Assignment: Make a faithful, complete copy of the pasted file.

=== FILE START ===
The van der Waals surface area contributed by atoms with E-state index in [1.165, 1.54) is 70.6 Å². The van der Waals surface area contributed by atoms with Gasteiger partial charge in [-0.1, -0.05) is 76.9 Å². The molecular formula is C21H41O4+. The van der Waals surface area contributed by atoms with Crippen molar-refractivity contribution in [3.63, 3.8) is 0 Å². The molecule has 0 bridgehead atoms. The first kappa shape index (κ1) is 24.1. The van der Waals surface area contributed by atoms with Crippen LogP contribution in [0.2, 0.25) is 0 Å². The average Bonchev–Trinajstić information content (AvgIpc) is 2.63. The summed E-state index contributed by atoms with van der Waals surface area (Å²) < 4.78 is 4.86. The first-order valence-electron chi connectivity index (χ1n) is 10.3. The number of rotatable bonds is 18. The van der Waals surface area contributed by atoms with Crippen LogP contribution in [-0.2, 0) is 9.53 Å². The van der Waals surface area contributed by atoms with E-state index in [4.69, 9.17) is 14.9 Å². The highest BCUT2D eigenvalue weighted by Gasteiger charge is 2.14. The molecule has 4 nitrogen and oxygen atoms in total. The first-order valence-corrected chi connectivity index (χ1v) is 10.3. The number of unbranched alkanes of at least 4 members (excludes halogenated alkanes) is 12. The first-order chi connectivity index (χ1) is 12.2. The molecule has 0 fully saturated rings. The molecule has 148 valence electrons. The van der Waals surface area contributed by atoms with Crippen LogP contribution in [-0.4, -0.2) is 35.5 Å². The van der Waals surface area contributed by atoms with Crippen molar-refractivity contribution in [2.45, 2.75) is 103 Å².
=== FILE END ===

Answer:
The van der Waals surface area contributed by atoms with E-state index in [1.165, 1.54) is 70.6 Å². The van der Waals surface area contributed by atoms with Gasteiger partial charge in [-0.1, -0.05) is 76.9 Å². The molecular formula is C21H41O4+. The van der Waals surface area contributed by atoms with Crippen molar-refractivity contribution in [3.63, 3.8) is 0 Å². The molecule has 0 bridgehead atoms. The first kappa shape index (κ1) is 24.1. The van der Waals surface area contributed by atoms with Crippen LogP contribution in [0.2, 0.25) is 0 Å². The average Bonchev–Trinajstić information content (AvgIpc) is 2.63. The summed E-state index contributed by atoms with van der Waals surface area (Å²) < 4.78 is 4.86. The first-order valence-electron chi connectivity index (χ1n) is 10.3. The number of rotatable bonds is 18. The van der Waals surface area contributed by atoms with Crippen LogP contribution in [-0.2, 0) is 9.53 Å². The van der Waals surface area contributed by atoms with E-state index in [4.69, 9.17) is 14.9 Å². The highest BCUT2D eigenvalue weighted by Gasteiger charge is 2.14. The molecule has 4 nitrogen and oxygen atoms in total. The first-order valence-corrected chi connectivity index (χ1v) is 10.3. The number of unbranched alkanes of at least 4 members (excludes halogenated alkanes) is 12. The first-order chi connectivity index (χ1) is 12.2. The molecule has 0 fully saturated rings. The molecule has 148 valence electrons. The van der Waals surface area contributed by atoms with Crippen LogP contribution in [-0.4, -0.2) is 35.5 Å². The van der Waals surface area contributed by atoms with Crippen molar-refractivity contribution in [2.45, 2.75) is 103 Å².